Stock markets mostly rose Tuesday as news that Donald Trump's team will now work with Joe Biden ahead of his inauguration built on optimism that vaccines could soon be rolled out around the world.
However, the mood on trading floors continues to be tinged by surging virus infections and deaths that have forced governments to impose or consider reimposing economically painful containment measures.
"Signs of movement in the US political deadlock have combined with the steady drip of vaccine news to underpin" stocks, commented Chris Beauchamp, chief market analyst at IG trading group.
Nearing the half-way mark in Europe, London's benchmark FTSE 100 index was up by 1.1%, with airlines boosted by news that England will loosen its quarantine rules for travellers from abroad.
Frankfurt's DAX 30 added 1.0%, as investors reacted also to data showing that Germany's economy grew by a better-than-expected 8.5% in the third quarter.
Earlier in Asia, Tokyo soared more than two percent as investors returned from a long weekend, while Sydney was more than 1% higher.
Singapore, Seoul, Mumbai, Wellington and Jakarta also chalked up healthy gains.
Hong Kong could only eke out a small rise after a local spike in coronavirus infections forced leaders to consider imposing fresh containment measures.
The dollar fell against the euro, pound and yen, while oil prices climbed.
Bitcoin traded above $19 000 for first time in almost three years, closing in on its all-time high of just under $20 000.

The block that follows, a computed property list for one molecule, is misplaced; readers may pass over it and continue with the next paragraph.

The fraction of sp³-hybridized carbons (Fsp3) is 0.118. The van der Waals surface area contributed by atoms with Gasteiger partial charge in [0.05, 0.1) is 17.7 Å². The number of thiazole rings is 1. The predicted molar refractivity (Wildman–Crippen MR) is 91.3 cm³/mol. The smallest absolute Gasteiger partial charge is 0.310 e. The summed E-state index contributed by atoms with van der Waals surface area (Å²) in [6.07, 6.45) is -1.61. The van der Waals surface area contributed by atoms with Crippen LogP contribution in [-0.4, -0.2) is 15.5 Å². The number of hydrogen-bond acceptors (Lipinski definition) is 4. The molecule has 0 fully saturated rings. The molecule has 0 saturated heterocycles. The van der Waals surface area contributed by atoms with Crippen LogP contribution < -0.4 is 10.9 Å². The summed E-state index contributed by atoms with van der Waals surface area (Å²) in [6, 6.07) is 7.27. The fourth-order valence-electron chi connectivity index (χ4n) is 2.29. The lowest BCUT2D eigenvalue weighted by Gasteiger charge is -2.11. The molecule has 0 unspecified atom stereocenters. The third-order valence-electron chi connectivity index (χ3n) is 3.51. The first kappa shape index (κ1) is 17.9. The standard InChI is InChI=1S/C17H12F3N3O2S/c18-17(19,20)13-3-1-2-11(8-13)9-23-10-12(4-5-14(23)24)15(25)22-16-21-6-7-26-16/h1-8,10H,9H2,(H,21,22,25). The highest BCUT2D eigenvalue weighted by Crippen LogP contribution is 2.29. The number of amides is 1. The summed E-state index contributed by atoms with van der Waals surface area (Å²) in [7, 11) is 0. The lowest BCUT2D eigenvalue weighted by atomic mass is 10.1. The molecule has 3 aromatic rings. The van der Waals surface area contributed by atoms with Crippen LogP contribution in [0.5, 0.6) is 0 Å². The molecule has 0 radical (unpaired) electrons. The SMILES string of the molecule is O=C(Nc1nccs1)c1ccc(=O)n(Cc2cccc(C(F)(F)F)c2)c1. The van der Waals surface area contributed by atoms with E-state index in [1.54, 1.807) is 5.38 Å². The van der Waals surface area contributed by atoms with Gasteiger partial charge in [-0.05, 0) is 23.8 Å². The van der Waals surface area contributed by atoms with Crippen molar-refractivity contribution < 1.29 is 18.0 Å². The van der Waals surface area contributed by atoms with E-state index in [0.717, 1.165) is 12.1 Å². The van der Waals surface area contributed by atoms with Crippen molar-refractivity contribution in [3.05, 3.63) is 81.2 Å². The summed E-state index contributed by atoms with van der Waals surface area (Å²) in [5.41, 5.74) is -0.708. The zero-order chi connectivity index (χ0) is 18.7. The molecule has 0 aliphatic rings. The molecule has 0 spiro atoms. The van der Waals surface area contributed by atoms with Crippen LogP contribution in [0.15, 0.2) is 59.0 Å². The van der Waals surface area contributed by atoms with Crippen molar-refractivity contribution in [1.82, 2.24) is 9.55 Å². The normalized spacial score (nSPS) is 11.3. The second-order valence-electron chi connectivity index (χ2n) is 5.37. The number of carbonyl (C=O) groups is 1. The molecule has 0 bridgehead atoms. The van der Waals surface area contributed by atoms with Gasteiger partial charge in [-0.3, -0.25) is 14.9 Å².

Late Monday, Trump eased some lingering post-election uncertainty by saying the agency that works with incoming administrations would now work to assist Biden's team.
While the broad consensus has been that Trump would eventually admit defeat, there have been concerns about his refusal to allow Biden to begin work on pandemic response measures and national security matters.
The news came as Biden tipped former Federal Reserve boss Janet Yellen for Treasury Secretary, a move welcomed by traders.
The pairing of Yellen and current Fed chief Jerome Powell "is an exceptionally dovish combination", said Axi strategist Stephen Innes.
"Both have the same views on jobs; they have witnessed policy mistakes like taper tantrum and gnarly market impacts of early rate hikes.
"There will be a mutual agreement for lower for a very, very long time. And that cohesion will be good for the market in general," Innes added.
Rising virus infections
Wall Street indices rose on Monday, helped in part by data that showed a forecast-beating rise in activity in both the US services and factory sectors in November.
But while the long-term outlook brightens, countries from the US, across Europe and increasingly in Asia are reporting a rise in infections. And with the northern hemisphere winter approaching there are warnings of worse to come.
"Sadly, the next few months are likely to see the worst of the pandemic in cases and fatalities," noted David Kelly of JP Morgan Asset Management.
Kelly warned the US economy faced further pain if lawmakers did not agree on a new stimulus soon, with Republicans refusing to give way to Democrat demands for a multi-billion-dollar package.